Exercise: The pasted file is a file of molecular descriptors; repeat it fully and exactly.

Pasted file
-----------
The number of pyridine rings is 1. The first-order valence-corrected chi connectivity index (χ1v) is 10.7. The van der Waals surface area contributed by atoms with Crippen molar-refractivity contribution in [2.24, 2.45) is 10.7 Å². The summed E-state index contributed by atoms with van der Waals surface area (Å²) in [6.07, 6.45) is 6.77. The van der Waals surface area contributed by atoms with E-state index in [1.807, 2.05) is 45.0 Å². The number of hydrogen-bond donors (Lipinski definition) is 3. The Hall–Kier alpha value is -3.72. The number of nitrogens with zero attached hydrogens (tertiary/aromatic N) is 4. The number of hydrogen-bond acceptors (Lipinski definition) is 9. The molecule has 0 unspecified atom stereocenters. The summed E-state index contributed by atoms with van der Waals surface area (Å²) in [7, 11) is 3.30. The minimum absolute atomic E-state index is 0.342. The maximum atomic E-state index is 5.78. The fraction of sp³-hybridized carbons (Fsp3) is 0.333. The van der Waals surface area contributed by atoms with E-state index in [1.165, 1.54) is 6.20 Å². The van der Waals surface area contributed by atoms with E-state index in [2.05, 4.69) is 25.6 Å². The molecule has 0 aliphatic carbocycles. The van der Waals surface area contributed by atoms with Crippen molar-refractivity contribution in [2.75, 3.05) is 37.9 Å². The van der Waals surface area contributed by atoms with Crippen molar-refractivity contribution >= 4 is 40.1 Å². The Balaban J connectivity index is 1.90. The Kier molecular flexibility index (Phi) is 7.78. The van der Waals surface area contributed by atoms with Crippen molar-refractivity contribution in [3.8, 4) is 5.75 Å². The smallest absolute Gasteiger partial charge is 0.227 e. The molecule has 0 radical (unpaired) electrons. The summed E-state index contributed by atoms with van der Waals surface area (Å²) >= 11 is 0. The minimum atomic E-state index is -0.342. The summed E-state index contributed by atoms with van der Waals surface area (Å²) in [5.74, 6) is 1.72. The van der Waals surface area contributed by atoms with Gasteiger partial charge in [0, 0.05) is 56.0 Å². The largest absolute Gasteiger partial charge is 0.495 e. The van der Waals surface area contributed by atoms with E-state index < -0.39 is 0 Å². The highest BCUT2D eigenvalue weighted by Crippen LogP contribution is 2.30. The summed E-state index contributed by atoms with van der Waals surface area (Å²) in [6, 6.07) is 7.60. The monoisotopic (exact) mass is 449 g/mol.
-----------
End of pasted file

The number of pyridine rings is 1. The first-order valence-corrected chi connectivity index (χ1v) is 10.7. The van der Waals surface area contributed by atoms with Crippen molar-refractivity contribution in [2.24, 2.45) is 10.7 Å². The summed E-state index contributed by atoms with van der Waals surface area (Å²) in [6.07, 6.45) is 6.77. The van der Waals surface area contributed by atoms with E-state index in [1.807, 2.05) is 45.0 Å². The number of hydrogen-bond donors (Lipinski definition) is 3. The Hall–Kier alpha value is -3.72. The number of nitrogens with zero attached hydrogens (tertiary/aromatic N) is 4. The number of hydrogen-bond acceptors (Lipinski definition) is 9. The molecule has 0 unspecified atom stereocenters. The summed E-state index contributed by atoms with van der Waals surface area (Å²) in [7, 11) is 3.30. The minimum absolute atomic E-state index is 0.342. The maximum atomic E-state index is 5.78. The fraction of sp³-hybridized carbons (Fsp3) is 0.333. The van der Waals surface area contributed by atoms with E-state index in [1.165, 1.54) is 6.20 Å². The van der Waals surface area contributed by atoms with E-state index in [2.05, 4.69) is 25.6 Å². The molecule has 0 aliphatic carbocycles. The van der Waals surface area contributed by atoms with Crippen molar-refractivity contribution in [2.75, 3.05) is 37.9 Å². The van der Waals surface area contributed by atoms with Crippen molar-refractivity contribution >= 4 is 40.1 Å². The Balaban J connectivity index is 1.90. The Kier molecular flexibility index (Phi) is 7.78. The van der Waals surface area contributed by atoms with Crippen molar-refractivity contribution in [3.8, 4) is 5.75 Å². The smallest absolute Gasteiger partial charge is 0.227 e. The molecule has 0 radical (unpaired) electrons. The summed E-state index contributed by atoms with van der Waals surface area (Å²) >= 11 is 0. The minimum atomic E-state index is -0.342. The summed E-state index contributed by atoms with van der Waals surface area (Å²) in [5.74, 6) is 1.72. The van der Waals surface area contributed by atoms with Gasteiger partial charge in [0, 0.05) is 56.0 Å². The largest absolute Gasteiger partial charge is 0.495 e. The van der Waals surface area contributed by atoms with E-state index < -0.39 is 0 Å². The highest BCUT2D eigenvalue weighted by Crippen LogP contribution is 2.30. The summed E-state index contributed by atoms with van der Waals surface area (Å²) in [6, 6.07) is 7.60. The monoisotopic (exact) mass is 449 g/mol.